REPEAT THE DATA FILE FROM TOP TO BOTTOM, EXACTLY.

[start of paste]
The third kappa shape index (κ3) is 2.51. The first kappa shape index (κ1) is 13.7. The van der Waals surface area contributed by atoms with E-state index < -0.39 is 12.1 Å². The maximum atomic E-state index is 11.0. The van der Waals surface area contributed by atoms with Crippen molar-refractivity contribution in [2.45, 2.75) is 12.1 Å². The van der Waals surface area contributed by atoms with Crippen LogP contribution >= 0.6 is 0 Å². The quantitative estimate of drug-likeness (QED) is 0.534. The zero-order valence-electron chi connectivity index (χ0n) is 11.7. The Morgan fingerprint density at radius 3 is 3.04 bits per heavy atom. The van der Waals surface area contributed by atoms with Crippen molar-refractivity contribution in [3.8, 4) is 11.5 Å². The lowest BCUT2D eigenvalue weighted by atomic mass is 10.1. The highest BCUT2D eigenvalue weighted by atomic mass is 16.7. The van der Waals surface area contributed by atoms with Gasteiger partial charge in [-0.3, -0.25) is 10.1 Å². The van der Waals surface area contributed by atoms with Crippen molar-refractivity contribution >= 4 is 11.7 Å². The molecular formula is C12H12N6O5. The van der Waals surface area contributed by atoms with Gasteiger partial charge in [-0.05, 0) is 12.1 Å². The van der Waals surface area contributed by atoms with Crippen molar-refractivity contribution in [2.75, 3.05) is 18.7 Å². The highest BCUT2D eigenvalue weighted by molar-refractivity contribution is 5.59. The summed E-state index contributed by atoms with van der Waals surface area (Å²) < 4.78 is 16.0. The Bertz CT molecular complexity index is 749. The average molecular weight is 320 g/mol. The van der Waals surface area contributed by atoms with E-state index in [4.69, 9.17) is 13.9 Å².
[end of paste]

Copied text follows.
The third kappa shape index (κ3) is 2.51. The first kappa shape index (κ1) is 13.7. The van der Waals surface area contributed by atoms with E-state index < -0.39 is 12.1 Å². The maximum atomic E-state index is 11.0. The van der Waals surface area contributed by atoms with Crippen molar-refractivity contribution in [2.45, 2.75) is 12.1 Å². The van der Waals surface area contributed by atoms with Crippen LogP contribution >= 0.6 is 0 Å². The quantitative estimate of drug-likeness (QED) is 0.534. The zero-order valence-electron chi connectivity index (χ0n) is 11.7. The Morgan fingerprint density at radius 3 is 3.04 bits per heavy atom. The van der Waals surface area contributed by atoms with Crippen molar-refractivity contribution in [3.8, 4) is 11.5 Å². The lowest BCUT2D eigenvalue weighted by atomic mass is 10.1. The highest BCUT2D eigenvalue weighted by atomic mass is 16.7. The van der Waals surface area contributed by atoms with Gasteiger partial charge in [-0.3, -0.25) is 10.1 Å². The van der Waals surface area contributed by atoms with Crippen molar-refractivity contribution >= 4 is 11.7 Å². The molecular formula is C12H12N6O5. The van der Waals surface area contributed by atoms with Gasteiger partial charge in [-0.05, 0) is 12.1 Å². The van der Waals surface area contributed by atoms with Crippen molar-refractivity contribution in [2.75, 3.05) is 18.7 Å². The highest BCUT2D eigenvalue weighted by molar-refractivity contribution is 5.59. The summed E-state index contributed by atoms with van der Waals surface area (Å²) < 4.78 is 16.0. The Bertz CT molecular complexity index is 749. The average molecular weight is 320 g/mol. The van der Waals surface area contributed by atoms with E-state index in [4.69, 9.17) is 13.9 Å².